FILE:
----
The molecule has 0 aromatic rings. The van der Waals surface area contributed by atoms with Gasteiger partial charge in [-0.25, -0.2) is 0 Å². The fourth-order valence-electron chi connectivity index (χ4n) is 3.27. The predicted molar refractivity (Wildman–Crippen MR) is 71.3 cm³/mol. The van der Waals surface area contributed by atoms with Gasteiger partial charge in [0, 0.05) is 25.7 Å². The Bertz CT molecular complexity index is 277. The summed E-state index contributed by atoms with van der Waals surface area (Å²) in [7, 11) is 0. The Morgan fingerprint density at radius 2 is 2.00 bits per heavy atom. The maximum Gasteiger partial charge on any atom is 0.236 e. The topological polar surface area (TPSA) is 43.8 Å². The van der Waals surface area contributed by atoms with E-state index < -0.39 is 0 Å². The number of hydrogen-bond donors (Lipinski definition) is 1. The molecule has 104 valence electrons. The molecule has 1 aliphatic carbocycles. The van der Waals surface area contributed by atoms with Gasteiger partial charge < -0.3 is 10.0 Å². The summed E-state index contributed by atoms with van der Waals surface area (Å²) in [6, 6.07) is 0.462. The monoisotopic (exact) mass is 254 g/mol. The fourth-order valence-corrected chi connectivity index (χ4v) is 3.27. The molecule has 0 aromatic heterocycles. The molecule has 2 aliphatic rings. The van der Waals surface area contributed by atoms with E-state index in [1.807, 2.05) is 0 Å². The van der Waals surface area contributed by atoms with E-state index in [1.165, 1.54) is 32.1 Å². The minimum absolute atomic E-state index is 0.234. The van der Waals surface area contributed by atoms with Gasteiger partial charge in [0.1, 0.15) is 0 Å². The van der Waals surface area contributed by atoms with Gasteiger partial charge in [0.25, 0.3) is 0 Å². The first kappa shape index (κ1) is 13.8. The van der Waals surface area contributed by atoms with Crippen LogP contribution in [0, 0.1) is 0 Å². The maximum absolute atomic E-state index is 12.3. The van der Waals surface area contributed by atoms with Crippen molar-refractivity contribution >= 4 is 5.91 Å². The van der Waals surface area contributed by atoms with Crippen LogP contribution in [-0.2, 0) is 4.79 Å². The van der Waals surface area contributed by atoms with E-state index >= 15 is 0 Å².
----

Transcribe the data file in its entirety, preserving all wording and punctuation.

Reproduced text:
The molecule has 0 aromatic rings. The van der Waals surface area contributed by atoms with Gasteiger partial charge in [-0.25, -0.2) is 0 Å². The fourth-order valence-electron chi connectivity index (χ4n) is 3.27. The predicted molar refractivity (Wildman–Crippen MR) is 71.3 cm³/mol. The van der Waals surface area contributed by atoms with Gasteiger partial charge in [0, 0.05) is 25.7 Å². The Bertz CT molecular complexity index is 277. The summed E-state index contributed by atoms with van der Waals surface area (Å²) in [7, 11) is 0. The Morgan fingerprint density at radius 2 is 2.00 bits per heavy atom. The maximum Gasteiger partial charge on any atom is 0.236 e. The topological polar surface area (TPSA) is 43.8 Å². The van der Waals surface area contributed by atoms with E-state index < -0.39 is 0 Å². The number of hydrogen-bond donors (Lipinski definition) is 1. The molecule has 104 valence electrons. The molecule has 1 aliphatic carbocycles. The van der Waals surface area contributed by atoms with Gasteiger partial charge < -0.3 is 10.0 Å². The summed E-state index contributed by atoms with van der Waals surface area (Å²) in [6, 6.07) is 0.462. The monoisotopic (exact) mass is 254 g/mol. The fourth-order valence-corrected chi connectivity index (χ4v) is 3.27. The molecule has 0 aromatic heterocycles. The molecule has 2 aliphatic rings. The van der Waals surface area contributed by atoms with E-state index in [1.807, 2.05) is 0 Å². The van der Waals surface area contributed by atoms with E-state index in [1.165, 1.54) is 32.1 Å². The minimum absolute atomic E-state index is 0.234. The van der Waals surface area contributed by atoms with Gasteiger partial charge in [0.1, 0.15) is 0 Å². The van der Waals surface area contributed by atoms with Gasteiger partial charge in [0.25, 0.3) is 0 Å². The first kappa shape index (κ1) is 13.8. The van der Waals surface area contributed by atoms with Crippen LogP contribution in [0, 0.1) is 0 Å². The maximum absolute atomic E-state index is 12.3. The van der Waals surface area contributed by atoms with Crippen molar-refractivity contribution >= 4 is 5.91 Å². The van der Waals surface area contributed by atoms with Crippen LogP contribution in [-0.2, 0) is 4.79 Å². The van der Waals surface area contributed by atoms with E-state index >= 15 is 0 Å².